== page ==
HL Deb 16 April 1980 vol 408 cc282-4

3.3 p.m.


My Lords, I beg leave to ask the Question which stands in my name on the Order Paper.

The Question was as follows:

To ask Her Majesty's Government when they will move to bring into force the Easter Act 1928.


My Lords, the Government continue to take the view that it would not he appropriate to implement the Easter Act 1928 without the full concurrence of the Churches. We understand that such concurrence is not likely at present.


My Lords, I am obliged to the noble Lord, but was not that circumstance known to Parliament in 1928? What is the advantage of retaining Easter as a movable feast which was not apparent to Parliament in 1928?


My Lords, I think that our predecessors in Parliament were wise in their generation. The noble Lord will be aware that when they passed the 1928 Act it was written into it that it could come into operation only by Order in Council, and it was provided that in bringing the draft order in: regard shall be had to any opinion officially expressed by any Church or other Christian body". Since then it has always been reckoned by successive Governments that this meant that one wanted a view agreed by the Churches, and that view simply has not been given.


My Lords, may I ask the noble Lord whether anybody is working on this problem to try to obtain an agreed view?


My Lords, I gather that the World Council of Churches was very much exercised with this at the World Council of Churches Fifth Assembly at Nairobi in 1975.


My Lords, will the Minister help me on this, and as I read it in a newspaper perhaps he will be able to tell me if I am correct. Is he aware that I thought I read in the newspapers recently that certainly the countries in the EEC, and I think all countries in Europe with the exception of Switzerland, have now brought their summer time into line with ours? Would it be possible, in view of that co-operation, to see what line they would take on the question of Easter?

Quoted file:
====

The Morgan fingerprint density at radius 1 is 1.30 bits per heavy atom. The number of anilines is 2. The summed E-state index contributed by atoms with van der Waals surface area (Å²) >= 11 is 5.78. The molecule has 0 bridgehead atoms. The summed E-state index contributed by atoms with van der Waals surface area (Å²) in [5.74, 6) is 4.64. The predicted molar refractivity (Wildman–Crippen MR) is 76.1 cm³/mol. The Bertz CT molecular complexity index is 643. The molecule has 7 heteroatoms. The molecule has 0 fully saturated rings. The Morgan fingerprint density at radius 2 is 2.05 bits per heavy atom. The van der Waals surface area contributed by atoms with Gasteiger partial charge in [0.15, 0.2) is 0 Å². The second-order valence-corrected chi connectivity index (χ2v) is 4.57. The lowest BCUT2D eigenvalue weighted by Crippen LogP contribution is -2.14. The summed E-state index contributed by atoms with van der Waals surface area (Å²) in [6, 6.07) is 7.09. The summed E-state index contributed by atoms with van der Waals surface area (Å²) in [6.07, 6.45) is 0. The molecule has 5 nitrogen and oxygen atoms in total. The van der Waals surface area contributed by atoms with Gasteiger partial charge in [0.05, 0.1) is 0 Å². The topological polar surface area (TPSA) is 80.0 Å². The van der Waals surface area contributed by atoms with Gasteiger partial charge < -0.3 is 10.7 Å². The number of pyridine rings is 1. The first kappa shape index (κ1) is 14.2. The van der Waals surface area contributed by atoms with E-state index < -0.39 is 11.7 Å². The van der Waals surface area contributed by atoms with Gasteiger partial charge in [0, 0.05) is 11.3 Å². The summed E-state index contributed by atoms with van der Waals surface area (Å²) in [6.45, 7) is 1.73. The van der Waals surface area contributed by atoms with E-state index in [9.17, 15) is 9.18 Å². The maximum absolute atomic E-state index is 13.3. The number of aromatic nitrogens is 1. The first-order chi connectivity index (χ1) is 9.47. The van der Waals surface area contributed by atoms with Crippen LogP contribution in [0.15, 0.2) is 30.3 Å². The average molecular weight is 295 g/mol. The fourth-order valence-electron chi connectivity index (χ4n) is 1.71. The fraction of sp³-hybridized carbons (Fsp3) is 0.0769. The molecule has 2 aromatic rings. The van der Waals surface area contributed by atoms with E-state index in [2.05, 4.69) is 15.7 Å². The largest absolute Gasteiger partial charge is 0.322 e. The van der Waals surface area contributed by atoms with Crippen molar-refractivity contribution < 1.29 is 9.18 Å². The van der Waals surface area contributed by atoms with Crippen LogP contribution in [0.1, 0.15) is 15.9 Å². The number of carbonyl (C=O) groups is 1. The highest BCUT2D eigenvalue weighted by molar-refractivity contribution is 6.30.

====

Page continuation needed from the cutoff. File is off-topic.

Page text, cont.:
My Lords, I have not had the pleasure of replying to Questions recently from the noble Baroness. I have only been able to sit on the sidelines and watch as she manages to steer matters in the direction that she particularly wants. The question the noble Baroness asks does not arise from the Question on the Order Paper. I will, however, try to find out the answer, and I promise the noble Baroness that I will write to her.

The Lord Bishop of CHELMSFORD

My Lords, is the Minister aware that there is a growing convergence among the Churches on this subject? The British Council of Churches, which incorporates all the major Churches except the Roman Church, and many smaller Churches have a policy that there should be a fixed Easter. Is he aware that the Roman Catholic Church has itself accepted in principle that this should be so? This leaves the Orthodox Churches of the East, the 11 Patriarchates, and there I think the picture is very different; I think there would be considerable difficulty there in a change of this sort. In any case it would be necessary that the 11 Patriarchates should meet together in Holy Synod in order to approve a matter which they see as extremely important. Is the Minister aware that the 11 Patriarchates have been waiting for such a synod for 800 years?


My Lords, I am grateful to the right reverend Prelate for the information which he has given to the Government and the questions he has asked. All we can do is to pray that the Churches will soon reach a conclusion.

The Earl of CORK and ORRERY

My Lords, is my noble friend aware that in fact the Orthodox Churches now usually have Easter on a different date from anybody else? Would it make any difference at all to them if the rest of the Churches should settle on a fixed date and leave them to go their own way?


My Lords, perhaps I ought to add that I am advised that since 1928 successive Governments have always looked for the full assent of the ecclesiastical authorities. We believe, therefore, that the view of the Orthodox Church is important in this matter.

Baroness SEEAR

My Lords, would the Minister not agree that, if it is quite impossible to get a sensible arrangement over the date of Easter, it calls for a further review of our public holidays? Next year Easter falls on 19th April. This means that we shall have four of our precious public holidays pushed into a period of seven and a half weeks. For the rest of the year, whatever seven and a half from 52 is, we shall have the remaining holidays spread out. It is quite ridiculous to concentrate four public holidays—Good Friday, Easter Monday, the May Day holiday and the Spring Holiday—in seven and a half weeks.


My Lords, it is most unfair, but that is life.


My Lords, may I ask the Minister whether it is a matter of Government policy and principle to secure the consent of all interested parties before they legislate?


Yes, my Lords, on this particular matter.